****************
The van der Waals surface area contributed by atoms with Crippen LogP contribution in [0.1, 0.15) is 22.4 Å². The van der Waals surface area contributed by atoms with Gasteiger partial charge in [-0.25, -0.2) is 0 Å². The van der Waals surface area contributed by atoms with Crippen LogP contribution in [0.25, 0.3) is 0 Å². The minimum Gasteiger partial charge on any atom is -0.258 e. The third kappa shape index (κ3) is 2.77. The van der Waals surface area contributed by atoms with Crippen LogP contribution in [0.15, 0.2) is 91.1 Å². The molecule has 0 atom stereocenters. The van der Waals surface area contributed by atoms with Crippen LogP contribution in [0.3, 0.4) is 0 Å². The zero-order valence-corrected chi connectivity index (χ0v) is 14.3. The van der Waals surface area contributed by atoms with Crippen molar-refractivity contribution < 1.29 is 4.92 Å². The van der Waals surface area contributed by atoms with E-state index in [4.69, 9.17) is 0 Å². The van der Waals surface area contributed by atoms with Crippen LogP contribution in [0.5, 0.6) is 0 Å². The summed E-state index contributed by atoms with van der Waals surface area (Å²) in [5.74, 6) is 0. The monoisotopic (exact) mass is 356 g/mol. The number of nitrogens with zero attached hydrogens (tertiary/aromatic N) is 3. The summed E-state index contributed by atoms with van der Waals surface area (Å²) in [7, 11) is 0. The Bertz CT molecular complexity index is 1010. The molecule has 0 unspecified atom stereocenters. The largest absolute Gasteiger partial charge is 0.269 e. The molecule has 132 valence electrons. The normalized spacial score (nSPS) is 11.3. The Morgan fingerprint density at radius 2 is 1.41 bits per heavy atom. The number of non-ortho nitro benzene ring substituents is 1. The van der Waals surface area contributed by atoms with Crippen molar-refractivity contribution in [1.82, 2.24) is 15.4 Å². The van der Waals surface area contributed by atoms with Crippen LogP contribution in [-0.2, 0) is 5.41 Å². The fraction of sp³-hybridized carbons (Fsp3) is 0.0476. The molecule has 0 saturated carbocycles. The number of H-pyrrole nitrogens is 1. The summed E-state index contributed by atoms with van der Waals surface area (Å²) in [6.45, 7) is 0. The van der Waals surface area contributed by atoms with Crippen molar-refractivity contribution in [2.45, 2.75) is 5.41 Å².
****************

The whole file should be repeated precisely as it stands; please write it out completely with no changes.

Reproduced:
The van der Waals surface area contributed by atoms with Crippen LogP contribution in [0.1, 0.15) is 22.4 Å². The van der Waals surface area contributed by atoms with Gasteiger partial charge in [-0.25, -0.2) is 0 Å². The van der Waals surface area contributed by atoms with Crippen LogP contribution in [0.25, 0.3) is 0 Å². The minimum Gasteiger partial charge on any atom is -0.258 e. The third kappa shape index (κ3) is 2.77. The van der Waals surface area contributed by atoms with Crippen LogP contribution in [0.15, 0.2) is 91.1 Å². The molecule has 0 atom stereocenters. The van der Waals surface area contributed by atoms with Crippen LogP contribution in [0.3, 0.4) is 0 Å². The zero-order valence-corrected chi connectivity index (χ0v) is 14.3. The van der Waals surface area contributed by atoms with Crippen molar-refractivity contribution < 1.29 is 4.92 Å². The van der Waals surface area contributed by atoms with E-state index in [4.69, 9.17) is 0 Å². The van der Waals surface area contributed by atoms with Crippen LogP contribution in [0.5, 0.6) is 0 Å². The summed E-state index contributed by atoms with van der Waals surface area (Å²) in [5.74, 6) is 0. The monoisotopic (exact) mass is 356 g/mol. The number of nitrogens with zero attached hydrogens (tertiary/aromatic N) is 3. The summed E-state index contributed by atoms with van der Waals surface area (Å²) in [7, 11) is 0. The Bertz CT molecular complexity index is 1010. The molecule has 0 unspecified atom stereocenters. The largest absolute Gasteiger partial charge is 0.269 e. The molecule has 132 valence electrons. The normalized spacial score (nSPS) is 11.3. The Morgan fingerprint density at radius 2 is 1.41 bits per heavy atom. The number of non-ortho nitro benzene ring substituents is 1. The van der Waals surface area contributed by atoms with Crippen molar-refractivity contribution in [1.82, 2.24) is 15.4 Å². The van der Waals surface area contributed by atoms with Crippen LogP contribution in [-0.2, 0) is 5.41 Å². The fraction of sp³-hybridized carbons (Fsp3) is 0.0476. The molecule has 0 saturated carbocycles. The number of H-pyrrole nitrogens is 1. The summed E-state index contributed by atoms with van der Waals surface area (Å²) in [6.45, 7) is 0. The van der Waals surface area contributed by atoms with Crippen molar-refractivity contribution in [2.45, 2.75) is 5.41 Å².